God must hear those words hundreds if not thousands if not millions of times a day. "Don't you care?" Our lives are full of moments when it feels like God has left, like God doesn't care, and yet, as the gospel lesson for Sunday reminds us, he does care, even when it doesn't seem like it. Even when he's asleep below deck in the midst of a terrible storm; he cares.

The lesson I think that we can learn is the boldness with which the disciples approach Jesus. When it feels like God doesn't care, call him out, he will answer. Get angry with God, it is OK, he can take it. Get bold, it is OK, he understands. Things aren't necessarily the way he'd have them be, but he cares and he's there to answer, support, and give comfort. All you've got to do is stand up and say, "Don't you care?"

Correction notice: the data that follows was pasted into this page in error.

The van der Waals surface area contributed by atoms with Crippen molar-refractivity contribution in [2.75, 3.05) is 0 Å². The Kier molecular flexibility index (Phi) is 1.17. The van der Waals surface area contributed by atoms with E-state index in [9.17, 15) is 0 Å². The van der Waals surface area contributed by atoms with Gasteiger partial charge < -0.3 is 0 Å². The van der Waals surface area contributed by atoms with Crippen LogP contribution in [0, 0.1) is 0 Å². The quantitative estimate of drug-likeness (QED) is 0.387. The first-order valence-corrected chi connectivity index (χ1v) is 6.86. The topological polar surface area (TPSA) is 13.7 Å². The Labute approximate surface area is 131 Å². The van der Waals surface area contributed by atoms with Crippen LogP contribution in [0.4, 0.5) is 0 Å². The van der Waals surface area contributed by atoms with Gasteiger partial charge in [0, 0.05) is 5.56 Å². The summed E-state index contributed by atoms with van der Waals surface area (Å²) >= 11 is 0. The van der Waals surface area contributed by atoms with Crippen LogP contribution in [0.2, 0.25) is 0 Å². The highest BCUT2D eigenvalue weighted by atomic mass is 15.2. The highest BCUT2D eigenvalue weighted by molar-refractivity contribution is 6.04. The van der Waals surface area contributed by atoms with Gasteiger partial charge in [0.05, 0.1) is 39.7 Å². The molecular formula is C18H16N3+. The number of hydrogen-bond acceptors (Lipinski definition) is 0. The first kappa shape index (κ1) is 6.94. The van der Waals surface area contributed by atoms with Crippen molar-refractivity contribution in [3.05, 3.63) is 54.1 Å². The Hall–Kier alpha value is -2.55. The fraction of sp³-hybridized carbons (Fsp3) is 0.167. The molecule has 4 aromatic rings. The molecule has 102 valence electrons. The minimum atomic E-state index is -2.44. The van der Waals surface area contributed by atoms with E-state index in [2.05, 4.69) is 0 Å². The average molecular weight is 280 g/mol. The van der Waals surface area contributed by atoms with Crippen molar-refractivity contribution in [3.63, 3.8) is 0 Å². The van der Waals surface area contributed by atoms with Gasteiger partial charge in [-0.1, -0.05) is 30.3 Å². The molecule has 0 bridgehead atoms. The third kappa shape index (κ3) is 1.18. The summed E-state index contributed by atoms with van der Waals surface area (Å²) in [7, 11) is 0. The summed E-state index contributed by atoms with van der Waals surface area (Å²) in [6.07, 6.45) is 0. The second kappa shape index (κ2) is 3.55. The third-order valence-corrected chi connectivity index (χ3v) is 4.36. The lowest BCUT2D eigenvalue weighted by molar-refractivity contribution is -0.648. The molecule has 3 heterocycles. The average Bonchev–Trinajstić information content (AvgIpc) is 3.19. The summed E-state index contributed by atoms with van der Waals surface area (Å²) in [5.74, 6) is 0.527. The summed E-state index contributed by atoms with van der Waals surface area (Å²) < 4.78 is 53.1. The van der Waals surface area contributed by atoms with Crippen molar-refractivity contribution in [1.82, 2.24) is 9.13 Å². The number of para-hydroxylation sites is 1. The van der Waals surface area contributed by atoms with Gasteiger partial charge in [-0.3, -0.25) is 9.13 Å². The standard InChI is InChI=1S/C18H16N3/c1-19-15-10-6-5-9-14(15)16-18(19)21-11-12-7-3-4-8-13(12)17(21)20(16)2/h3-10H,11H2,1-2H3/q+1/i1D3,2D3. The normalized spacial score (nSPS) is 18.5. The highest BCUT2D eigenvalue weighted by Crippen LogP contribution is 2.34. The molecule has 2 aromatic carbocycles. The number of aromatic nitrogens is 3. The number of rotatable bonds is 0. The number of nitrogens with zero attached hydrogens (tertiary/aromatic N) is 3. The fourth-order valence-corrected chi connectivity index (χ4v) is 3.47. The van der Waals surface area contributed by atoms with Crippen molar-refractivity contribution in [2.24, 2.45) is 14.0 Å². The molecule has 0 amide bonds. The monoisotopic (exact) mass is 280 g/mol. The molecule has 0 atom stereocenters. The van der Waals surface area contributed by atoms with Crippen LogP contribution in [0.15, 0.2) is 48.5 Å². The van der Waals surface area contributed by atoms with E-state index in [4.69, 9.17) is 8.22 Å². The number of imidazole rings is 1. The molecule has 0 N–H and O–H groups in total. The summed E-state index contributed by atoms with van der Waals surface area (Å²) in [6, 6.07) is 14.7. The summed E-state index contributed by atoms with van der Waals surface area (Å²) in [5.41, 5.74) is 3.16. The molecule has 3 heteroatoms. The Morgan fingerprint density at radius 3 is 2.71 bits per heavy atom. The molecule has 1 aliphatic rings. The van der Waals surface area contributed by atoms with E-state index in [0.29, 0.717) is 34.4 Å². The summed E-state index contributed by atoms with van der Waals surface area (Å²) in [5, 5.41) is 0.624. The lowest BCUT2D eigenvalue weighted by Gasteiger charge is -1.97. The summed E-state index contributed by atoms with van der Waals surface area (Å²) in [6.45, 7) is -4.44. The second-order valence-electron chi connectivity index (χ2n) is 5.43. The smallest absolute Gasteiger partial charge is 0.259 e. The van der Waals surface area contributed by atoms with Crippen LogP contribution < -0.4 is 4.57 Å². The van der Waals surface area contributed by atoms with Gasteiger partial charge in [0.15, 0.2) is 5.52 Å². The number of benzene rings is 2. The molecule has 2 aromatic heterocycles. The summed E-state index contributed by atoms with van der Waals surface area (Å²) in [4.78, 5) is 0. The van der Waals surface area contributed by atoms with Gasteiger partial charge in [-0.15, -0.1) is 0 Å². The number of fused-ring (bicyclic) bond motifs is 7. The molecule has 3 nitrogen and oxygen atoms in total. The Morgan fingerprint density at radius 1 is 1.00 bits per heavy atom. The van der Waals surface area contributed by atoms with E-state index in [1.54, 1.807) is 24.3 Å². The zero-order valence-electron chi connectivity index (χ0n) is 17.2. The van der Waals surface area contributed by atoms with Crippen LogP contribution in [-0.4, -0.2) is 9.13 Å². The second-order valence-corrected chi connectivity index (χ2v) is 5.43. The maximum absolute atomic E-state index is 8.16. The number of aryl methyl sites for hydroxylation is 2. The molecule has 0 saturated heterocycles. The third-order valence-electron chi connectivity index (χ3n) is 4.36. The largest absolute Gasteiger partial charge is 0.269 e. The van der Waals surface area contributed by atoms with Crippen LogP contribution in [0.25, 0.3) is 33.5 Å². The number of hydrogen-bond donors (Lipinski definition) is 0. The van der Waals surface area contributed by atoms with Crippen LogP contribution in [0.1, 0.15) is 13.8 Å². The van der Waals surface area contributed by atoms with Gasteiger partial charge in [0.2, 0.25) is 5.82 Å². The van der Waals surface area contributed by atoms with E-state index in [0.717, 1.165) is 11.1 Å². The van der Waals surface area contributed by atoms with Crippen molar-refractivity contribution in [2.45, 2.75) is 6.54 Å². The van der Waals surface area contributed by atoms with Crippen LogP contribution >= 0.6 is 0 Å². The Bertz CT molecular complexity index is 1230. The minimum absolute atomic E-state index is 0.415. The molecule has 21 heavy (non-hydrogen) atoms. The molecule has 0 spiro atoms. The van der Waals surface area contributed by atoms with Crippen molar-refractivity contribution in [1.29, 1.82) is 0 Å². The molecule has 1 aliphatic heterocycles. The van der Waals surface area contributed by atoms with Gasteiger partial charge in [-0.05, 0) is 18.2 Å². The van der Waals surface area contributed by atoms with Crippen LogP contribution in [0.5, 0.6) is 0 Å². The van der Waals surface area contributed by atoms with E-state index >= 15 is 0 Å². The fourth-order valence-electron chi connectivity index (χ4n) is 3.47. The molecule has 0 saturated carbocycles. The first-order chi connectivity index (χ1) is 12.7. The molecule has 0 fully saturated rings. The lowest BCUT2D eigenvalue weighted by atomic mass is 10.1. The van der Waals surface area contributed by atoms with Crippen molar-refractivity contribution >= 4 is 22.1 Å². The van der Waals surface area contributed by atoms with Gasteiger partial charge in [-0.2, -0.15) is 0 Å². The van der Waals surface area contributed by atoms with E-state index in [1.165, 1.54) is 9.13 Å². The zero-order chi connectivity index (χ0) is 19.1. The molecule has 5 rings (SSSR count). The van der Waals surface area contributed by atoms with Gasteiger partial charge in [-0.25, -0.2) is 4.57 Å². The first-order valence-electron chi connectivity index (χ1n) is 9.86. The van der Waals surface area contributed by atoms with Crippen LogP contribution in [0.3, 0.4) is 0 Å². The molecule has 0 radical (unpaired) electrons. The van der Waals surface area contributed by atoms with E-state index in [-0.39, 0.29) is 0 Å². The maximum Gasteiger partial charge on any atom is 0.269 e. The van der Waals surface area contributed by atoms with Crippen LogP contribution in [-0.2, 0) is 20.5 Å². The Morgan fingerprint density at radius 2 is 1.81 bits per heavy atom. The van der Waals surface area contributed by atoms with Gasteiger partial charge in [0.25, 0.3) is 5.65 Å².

Readings for Proper 7, Year B

1 Samuel 17:(1a, 4-11, 19-23), 32-49
Psalm 9:9-20
2 Corinthians 6:1-13
Mark 4:35-41

O Lord, make us have perpetual love and reverence for your holy Name, for you never fail to help and govern those whom you have set upon the sure foundation of your loving kindness; through Jesus Christ our Lord, who lives and reigns with you and the Holy Spirit, one God, for ever and ever. Amen.

June 11, 2009

an update on Monday's post

My post on Monday, in case you didnt see it, was entitled, Even the Lord Makes Mistakes.  Over on Facebook a friend challenged that thought, arguing that the tradition would say that God does NOT make mistakes.  He linked an article that for me was relatively unconvincing - proof texts and I don't get along very well.

I understood the point he was making, however.  To say God makes mistakes opens up a whole lot in the way of theological mumbo-jumbo.  Still I was unconvinced.

Then on Tuesday, St. Paul's opened its doors to a grieving family that had no church home.  On a scale of 1 to 10, a funeral service for a three month old who died suddenly is extremely awful.  It was a long and exhausting day, but in the midst of it, God spoke directly to me.